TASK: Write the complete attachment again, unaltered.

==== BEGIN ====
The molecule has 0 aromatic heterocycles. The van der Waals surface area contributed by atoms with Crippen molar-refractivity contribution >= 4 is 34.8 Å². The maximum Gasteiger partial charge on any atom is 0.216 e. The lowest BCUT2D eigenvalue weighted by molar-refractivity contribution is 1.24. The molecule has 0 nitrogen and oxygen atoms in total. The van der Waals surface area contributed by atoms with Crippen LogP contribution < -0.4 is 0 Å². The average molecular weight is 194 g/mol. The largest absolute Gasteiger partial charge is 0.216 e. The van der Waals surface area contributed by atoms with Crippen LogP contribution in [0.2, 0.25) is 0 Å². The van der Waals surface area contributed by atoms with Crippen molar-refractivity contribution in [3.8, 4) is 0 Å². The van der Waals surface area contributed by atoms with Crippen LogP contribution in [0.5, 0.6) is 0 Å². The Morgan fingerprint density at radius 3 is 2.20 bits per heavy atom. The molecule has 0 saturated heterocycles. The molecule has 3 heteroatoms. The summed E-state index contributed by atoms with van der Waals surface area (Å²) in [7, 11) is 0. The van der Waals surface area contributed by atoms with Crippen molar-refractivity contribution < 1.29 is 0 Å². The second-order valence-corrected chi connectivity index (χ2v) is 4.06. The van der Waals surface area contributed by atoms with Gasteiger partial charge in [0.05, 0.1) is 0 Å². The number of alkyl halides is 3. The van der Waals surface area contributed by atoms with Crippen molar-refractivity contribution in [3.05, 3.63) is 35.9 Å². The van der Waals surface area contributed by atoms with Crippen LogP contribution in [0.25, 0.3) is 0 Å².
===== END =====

The molecule has 0 aromatic heterocycles. The van der Waals surface area contributed by atoms with Crippen molar-refractivity contribution >= 4 is 34.8 Å². The maximum Gasteiger partial charge on any atom is 0.216 e. The lowest BCUT2D eigenvalue weighted by molar-refractivity contribution is 1.24. The molecule has 0 nitrogen and oxygen atoms in total. The van der Waals surface area contributed by atoms with Crippen LogP contribution < -0.4 is 0 Å². The average molecular weight is 194 g/mol. The largest absolute Gasteiger partial charge is 0.216 e. The van der Waals surface area contributed by atoms with Crippen LogP contribution in [0.2, 0.25) is 0 Å². The van der Waals surface area contributed by atoms with Crippen molar-refractivity contribution in [3.8, 4) is 0 Å². The van der Waals surface area contributed by atoms with Crippen LogP contribution in [0.5, 0.6) is 0 Å². The Morgan fingerprint density at radius 3 is 2.20 bits per heavy atom. The molecule has 0 saturated heterocycles. The molecule has 3 heteroatoms. The summed E-state index contributed by atoms with van der Waals surface area (Å²) in [7, 11) is 0. The van der Waals surface area contributed by atoms with Crippen molar-refractivity contribution < 1.29 is 0 Å². The second-order valence-corrected chi connectivity index (χ2v) is 4.06. The van der Waals surface area contributed by atoms with Gasteiger partial charge in [0.05, 0.1) is 0 Å². The number of alkyl halides is 3. The van der Waals surface area contributed by atoms with Crippen molar-refractivity contribution in [3.05, 3.63) is 35.9 Å². The van der Waals surface area contributed by atoms with Crippen LogP contribution in [0.25, 0.3) is 0 Å².